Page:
Sorry We Missed You, Ken Loach

by Luca Celada May 17, 2019
A scene from "Sorry We Missed You", 2019

joss barratt

Ken Loach is one of the most decorated Cannes directors ever. The British helmer has won two Palmes d’Or (The Wind That Shakes the Barley in 2006 and I, Daniel Blake in 2016) and three Jury Prizes to boot. The title of his latest entry, Sorry We Missed You derives from the notices that are left by delivery persons to customers not home to receive their packages. This being a Loach movie the casual corporate courtesy of that language belies the hardships of one such delivery driver and in a wider sense the human cost hidden behind the efficiency we expect from the modern service economy.

At the beginning of the film Ricky, a formerly employed construction worker is signing the “franchise contract” that will make him a driver for the PDF (“Packages Delivered Fast) delivery company – not an employee mind you, but an independent entrepreneur as the company manager take pains to explain to him, an economic “warrior” and his own boss who will “make himself available” to the parent company on his own terms.  We are witnessing the gig economy in action and it’s pretty clear from the first scene that we’re also in for a tour of its pratfalls and indignities. For at least a couple of decades, Loach has been the poet laureate of working-class life and an advocate for workers’ causes. Here he steps into the debate playing out daily in current headlines about companies like Uber and Lyft, food delivery and other app-based services which eschew traditional employer-employee structures and categorize workers as independent contractors. In fact, Ricky learns on his first day (after he has sold his working wife’s car to lease the van necessary to his new job) that his independent contracting comes with strict delivery quotas and time targets. Each missed objective will come out of his pay as well as cost him fines.  As an “independent contractor,” he will accrue no pension or benefits. The promise of good pay is dependent on 12 and 14 hour work days and his life soon becomes ruled by the handheld electronic device that dictates his workload and tracks his every location feeding into the company data.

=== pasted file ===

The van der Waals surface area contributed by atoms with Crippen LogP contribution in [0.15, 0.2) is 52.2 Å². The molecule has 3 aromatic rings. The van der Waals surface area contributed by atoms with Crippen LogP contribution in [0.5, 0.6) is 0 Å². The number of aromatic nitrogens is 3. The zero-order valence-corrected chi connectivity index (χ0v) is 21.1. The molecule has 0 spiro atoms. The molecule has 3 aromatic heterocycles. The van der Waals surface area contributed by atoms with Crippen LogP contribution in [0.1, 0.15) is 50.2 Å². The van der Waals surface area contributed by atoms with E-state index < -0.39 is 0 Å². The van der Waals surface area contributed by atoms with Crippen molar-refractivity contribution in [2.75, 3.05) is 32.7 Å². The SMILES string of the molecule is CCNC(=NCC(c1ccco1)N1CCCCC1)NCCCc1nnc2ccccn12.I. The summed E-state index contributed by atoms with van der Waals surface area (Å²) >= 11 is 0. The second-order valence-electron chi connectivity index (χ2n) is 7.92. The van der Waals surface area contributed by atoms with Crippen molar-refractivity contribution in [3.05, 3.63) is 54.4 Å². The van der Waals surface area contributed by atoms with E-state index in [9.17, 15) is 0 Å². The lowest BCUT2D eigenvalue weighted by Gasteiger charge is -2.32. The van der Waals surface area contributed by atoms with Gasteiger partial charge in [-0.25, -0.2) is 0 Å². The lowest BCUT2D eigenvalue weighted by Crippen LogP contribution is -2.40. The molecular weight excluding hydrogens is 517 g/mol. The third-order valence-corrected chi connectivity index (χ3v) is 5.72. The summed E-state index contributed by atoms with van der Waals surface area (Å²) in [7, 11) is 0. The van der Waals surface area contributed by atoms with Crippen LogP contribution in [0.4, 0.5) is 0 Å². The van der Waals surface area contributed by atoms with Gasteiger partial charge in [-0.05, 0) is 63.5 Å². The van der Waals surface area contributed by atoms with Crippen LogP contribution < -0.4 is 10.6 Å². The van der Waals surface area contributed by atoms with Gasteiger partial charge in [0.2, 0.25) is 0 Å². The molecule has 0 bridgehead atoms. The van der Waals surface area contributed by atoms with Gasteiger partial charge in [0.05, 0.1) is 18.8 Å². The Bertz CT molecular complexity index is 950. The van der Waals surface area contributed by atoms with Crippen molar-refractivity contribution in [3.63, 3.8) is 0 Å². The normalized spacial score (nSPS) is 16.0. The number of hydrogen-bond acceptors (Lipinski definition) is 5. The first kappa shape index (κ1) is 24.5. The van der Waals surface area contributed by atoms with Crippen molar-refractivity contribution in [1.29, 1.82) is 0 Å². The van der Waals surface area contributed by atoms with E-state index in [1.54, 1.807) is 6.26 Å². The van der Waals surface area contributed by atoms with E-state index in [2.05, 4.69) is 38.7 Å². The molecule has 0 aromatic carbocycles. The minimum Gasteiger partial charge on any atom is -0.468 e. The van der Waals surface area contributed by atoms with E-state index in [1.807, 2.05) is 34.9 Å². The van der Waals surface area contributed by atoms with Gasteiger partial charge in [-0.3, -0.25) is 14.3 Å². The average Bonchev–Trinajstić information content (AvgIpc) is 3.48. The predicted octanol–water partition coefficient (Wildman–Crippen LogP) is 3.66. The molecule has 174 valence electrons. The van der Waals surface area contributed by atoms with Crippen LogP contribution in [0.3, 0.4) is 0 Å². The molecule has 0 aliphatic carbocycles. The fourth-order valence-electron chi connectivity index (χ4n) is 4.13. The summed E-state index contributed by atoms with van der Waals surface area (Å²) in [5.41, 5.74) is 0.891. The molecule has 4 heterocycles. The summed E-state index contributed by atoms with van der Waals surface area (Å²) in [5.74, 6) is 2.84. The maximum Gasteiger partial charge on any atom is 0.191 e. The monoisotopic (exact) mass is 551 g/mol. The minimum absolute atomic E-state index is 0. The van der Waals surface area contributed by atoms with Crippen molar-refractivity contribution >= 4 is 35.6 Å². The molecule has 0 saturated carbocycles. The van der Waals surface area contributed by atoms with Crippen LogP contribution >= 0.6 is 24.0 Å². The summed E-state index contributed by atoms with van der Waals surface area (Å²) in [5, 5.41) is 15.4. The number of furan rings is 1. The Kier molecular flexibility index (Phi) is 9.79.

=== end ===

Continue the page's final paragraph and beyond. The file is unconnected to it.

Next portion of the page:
Loach is a master in chronicling the quotidian odyssey of the working poor and this story (set in Newcastle) rings particularly true in this time of underemployment, erosion of workers’ rights and pervasive encroachment of digital automation as new faceless overlord. In a world of growing global inequality Loach trains his lens on the travails of a blue-collar class increasingly losing ground to a prosperity so unequally distributed as to increasingly become a mere mirage for many families. And family is at the heart of this film, even beyond its meditation on late capitalism: it is a deeply affecting portrait of parents and children trying to cope with relentless demands of work that tear at its seams.